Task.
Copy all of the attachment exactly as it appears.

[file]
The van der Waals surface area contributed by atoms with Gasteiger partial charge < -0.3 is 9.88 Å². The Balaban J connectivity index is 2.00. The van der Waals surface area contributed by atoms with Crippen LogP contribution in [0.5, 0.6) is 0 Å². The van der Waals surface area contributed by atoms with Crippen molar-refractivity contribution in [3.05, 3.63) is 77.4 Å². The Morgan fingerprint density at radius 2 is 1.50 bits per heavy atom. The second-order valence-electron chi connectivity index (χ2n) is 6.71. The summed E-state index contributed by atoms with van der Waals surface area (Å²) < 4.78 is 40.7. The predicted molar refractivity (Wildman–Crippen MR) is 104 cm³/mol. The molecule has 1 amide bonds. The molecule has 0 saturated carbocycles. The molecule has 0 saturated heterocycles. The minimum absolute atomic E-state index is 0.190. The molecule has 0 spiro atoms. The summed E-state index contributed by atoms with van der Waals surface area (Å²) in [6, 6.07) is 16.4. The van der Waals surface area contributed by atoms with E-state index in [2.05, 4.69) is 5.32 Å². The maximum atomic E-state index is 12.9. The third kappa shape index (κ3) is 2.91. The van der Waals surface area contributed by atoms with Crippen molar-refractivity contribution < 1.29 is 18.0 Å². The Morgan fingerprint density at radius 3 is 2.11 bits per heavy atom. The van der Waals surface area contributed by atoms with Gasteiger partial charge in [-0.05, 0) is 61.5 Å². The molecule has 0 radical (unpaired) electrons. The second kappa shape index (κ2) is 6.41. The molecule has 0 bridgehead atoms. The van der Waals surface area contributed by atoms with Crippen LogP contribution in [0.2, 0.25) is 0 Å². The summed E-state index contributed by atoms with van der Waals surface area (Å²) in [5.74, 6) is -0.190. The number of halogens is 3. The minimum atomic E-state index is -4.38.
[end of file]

The van der Waals surface area contributed by atoms with Gasteiger partial charge < -0.3 is 9.88 Å². The Balaban J connectivity index is 2.00. The van der Waals surface area contributed by atoms with Crippen LogP contribution in [0.5, 0.6) is 0 Å². The van der Waals surface area contributed by atoms with Crippen molar-refractivity contribution in [3.05, 3.63) is 77.4 Å². The Morgan fingerprint density at radius 2 is 1.50 bits per heavy atom. The second-order valence-electron chi connectivity index (χ2n) is 6.71. The summed E-state index contributed by atoms with van der Waals surface area (Å²) < 4.78 is 40.7. The predicted molar refractivity (Wildman–Crippen MR) is 104 cm³/mol. The molecule has 1 amide bonds. The molecule has 0 saturated carbocycles. The molecule has 0 saturated heterocycles. The minimum absolute atomic E-state index is 0.190. The molecule has 0 spiro atoms. The summed E-state index contributed by atoms with van der Waals surface area (Å²) in [6, 6.07) is 16.4. The van der Waals surface area contributed by atoms with E-state index in [2.05, 4.69) is 5.32 Å². The maximum atomic E-state index is 12.9. The third kappa shape index (κ3) is 2.91. The van der Waals surface area contributed by atoms with Crippen molar-refractivity contribution < 1.29 is 18.0 Å². The Morgan fingerprint density at radius 3 is 2.11 bits per heavy atom. The van der Waals surface area contributed by atoms with Gasteiger partial charge in [-0.05, 0) is 61.5 Å². The molecule has 0 radical (unpaired) electrons. The second kappa shape index (κ2) is 6.41. The molecule has 0 bridgehead atoms. The van der Waals surface area contributed by atoms with Crippen LogP contribution in [0.2, 0.25) is 0 Å². The summed E-state index contributed by atoms with van der Waals surface area (Å²) in [5.74, 6) is -0.190. The number of halogens is 3. The minimum atomic E-state index is -4.38.